IMG_1970The Journal News

Written by Emily Kratzer
Monday, April 14th 2008

“‘Barcinda Forest’ will raise funds for the environment.

There are bad guys coming to develop the forest. Barcinda, the spirit of the forest, will die if it is cut down. It’s a little too dark for Dr. Seuss’ “The Lorax.”

Janeen Stevens’ ‘Barcinda Forest’ means business. Environmentally, that is. Not only does the play give voice to the forest’s life forces, but admission is by check made out to an environmental group.

Stevens said she was inspired to write it because she grew up in a forested area of southern Oregon, walking its trails with her father. She saved money for years to fund the production.” 

Full archived review


The Village Voice


Written by Jorge Morales
Tuesday, October 25th 2005

“In the new Toughing Slumaria, Janeen Stevens adapts a real-life story—whose characters knowingly dismiss as tabloid fodder—into a modern-day morality play, replete with a sermonizing chorus of narrators. Under Barry Gomolka’s direction, a game cast of multi-ethnic Slumarians vacillates between earnestness and caricature, yielding a few uneasy shifts of tone. But the compelling Hobson’s choice at the heart of the drama, and the ensuing search for justice, make for an accessible and often engaging evening.”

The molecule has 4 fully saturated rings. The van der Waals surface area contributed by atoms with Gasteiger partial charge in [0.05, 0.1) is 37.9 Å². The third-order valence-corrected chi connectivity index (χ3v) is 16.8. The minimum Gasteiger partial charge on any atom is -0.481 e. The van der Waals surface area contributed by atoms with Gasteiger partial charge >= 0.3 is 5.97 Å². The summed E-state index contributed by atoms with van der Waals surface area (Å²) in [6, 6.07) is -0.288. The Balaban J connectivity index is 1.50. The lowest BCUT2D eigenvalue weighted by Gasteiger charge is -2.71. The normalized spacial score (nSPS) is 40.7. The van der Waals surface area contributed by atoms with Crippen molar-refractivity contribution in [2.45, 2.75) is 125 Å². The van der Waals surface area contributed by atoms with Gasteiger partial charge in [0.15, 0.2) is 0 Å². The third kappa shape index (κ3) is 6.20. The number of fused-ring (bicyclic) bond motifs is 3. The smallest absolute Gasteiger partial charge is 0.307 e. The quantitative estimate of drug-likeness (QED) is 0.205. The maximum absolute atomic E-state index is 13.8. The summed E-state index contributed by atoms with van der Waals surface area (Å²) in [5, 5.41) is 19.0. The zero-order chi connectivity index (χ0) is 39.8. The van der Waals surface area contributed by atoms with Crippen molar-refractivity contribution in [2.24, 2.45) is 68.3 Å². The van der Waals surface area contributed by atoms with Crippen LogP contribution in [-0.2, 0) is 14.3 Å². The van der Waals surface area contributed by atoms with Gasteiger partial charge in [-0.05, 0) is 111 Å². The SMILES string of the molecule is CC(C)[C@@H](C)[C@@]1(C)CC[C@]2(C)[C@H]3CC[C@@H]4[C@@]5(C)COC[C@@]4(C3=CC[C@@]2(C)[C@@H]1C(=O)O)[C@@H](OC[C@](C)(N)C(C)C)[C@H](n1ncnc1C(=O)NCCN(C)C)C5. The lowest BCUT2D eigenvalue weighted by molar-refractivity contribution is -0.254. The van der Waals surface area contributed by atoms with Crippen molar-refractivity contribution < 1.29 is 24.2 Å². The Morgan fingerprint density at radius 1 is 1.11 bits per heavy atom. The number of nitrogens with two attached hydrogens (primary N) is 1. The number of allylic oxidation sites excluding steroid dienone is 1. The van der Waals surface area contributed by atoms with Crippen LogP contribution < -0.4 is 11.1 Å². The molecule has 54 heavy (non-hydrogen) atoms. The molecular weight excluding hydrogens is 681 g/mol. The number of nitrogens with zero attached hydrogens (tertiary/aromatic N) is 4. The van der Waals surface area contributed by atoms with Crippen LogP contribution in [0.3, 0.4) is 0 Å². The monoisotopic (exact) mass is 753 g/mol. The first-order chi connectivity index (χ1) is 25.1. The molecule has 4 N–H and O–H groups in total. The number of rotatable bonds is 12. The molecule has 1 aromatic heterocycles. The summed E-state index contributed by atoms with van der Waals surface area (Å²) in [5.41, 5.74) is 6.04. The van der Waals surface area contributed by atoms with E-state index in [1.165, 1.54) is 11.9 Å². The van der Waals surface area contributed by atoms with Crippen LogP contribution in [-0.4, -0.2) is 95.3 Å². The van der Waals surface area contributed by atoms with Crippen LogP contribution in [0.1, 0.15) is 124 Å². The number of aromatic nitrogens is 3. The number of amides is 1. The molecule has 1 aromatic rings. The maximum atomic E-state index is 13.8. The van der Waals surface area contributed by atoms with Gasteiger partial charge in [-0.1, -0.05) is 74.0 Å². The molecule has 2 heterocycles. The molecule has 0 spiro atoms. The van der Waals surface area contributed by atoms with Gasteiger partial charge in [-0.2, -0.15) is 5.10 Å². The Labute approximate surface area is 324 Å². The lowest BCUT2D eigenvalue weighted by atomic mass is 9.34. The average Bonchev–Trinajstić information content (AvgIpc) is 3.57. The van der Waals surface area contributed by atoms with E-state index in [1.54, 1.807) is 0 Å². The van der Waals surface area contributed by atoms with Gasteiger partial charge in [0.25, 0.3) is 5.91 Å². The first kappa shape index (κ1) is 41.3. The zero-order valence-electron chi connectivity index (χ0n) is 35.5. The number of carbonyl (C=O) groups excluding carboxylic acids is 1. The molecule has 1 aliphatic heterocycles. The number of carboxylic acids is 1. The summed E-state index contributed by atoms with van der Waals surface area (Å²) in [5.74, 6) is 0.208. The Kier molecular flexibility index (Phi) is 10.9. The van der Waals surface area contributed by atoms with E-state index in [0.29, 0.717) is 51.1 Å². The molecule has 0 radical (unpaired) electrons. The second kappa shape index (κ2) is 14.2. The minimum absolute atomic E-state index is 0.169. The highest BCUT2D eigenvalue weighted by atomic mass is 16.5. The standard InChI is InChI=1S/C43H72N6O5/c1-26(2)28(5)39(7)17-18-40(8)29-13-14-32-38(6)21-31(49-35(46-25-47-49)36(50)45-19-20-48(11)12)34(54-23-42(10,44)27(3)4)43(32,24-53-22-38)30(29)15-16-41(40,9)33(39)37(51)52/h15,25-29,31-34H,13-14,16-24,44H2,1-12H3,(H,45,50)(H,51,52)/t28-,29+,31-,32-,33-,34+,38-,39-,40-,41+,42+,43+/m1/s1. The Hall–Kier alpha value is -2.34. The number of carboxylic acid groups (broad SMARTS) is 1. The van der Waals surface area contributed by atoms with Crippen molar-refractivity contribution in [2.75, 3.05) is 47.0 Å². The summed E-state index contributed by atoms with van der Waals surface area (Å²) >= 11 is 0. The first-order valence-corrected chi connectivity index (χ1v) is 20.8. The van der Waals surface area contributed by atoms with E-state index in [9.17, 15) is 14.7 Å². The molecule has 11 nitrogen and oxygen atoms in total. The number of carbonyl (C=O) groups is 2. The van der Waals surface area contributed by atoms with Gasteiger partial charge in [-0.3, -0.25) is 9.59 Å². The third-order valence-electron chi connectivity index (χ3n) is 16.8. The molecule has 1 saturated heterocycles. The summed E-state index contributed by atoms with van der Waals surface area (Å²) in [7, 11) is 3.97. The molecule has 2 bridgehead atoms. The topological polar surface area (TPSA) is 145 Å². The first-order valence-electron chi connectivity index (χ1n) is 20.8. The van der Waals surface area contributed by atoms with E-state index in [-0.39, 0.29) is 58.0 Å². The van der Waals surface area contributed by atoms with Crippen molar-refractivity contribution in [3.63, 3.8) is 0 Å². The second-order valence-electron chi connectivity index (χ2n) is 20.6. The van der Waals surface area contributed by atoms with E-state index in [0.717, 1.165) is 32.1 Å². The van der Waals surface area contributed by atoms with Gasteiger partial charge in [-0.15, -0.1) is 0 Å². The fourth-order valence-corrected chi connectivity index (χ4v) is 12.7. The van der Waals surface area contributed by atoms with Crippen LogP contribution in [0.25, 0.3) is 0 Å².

Full review

The VillagerJS5kcopy_2-2

Written by Scott Harrah
Volume 75, Number 23 | Oct. 26 – Nov. 01, 2005

“The play is an ambitious, poignant piece of theater that has much to say about the helplessness of the needy and the many obstacles low-income women have to overcome to avoid being victimized. Playwright Janeen Stevens sheds thought-provoking light on the moral dilemmas poor women face when they are forced to live on little money and food and try to make a decent home for their families in violent, dilapidated urban slums.”

Full archived review


Free Press Release

The Xavier Company

"No Greater Love." Courtesy of Xavier Theatre Company

“No Greater Love.” Courtesy of Xavier Theatre Company

Sunday, February 10th 2008

“In a review in the Ecumenist, Father John Kelly praised No Greater Love for its multicultural cast and he called this production “an impressive and moving rendition of the passion which qualifies as a hymn of reconciliation” because it is free of anti-Semitic overtones found in other Passion plays. In a conversation with the director, Fr. Kelly said, “I have reviewed more than 30 Passion Plays around the world. No Greater Love is one of two that I would recommend.” Full archived review

Review Link

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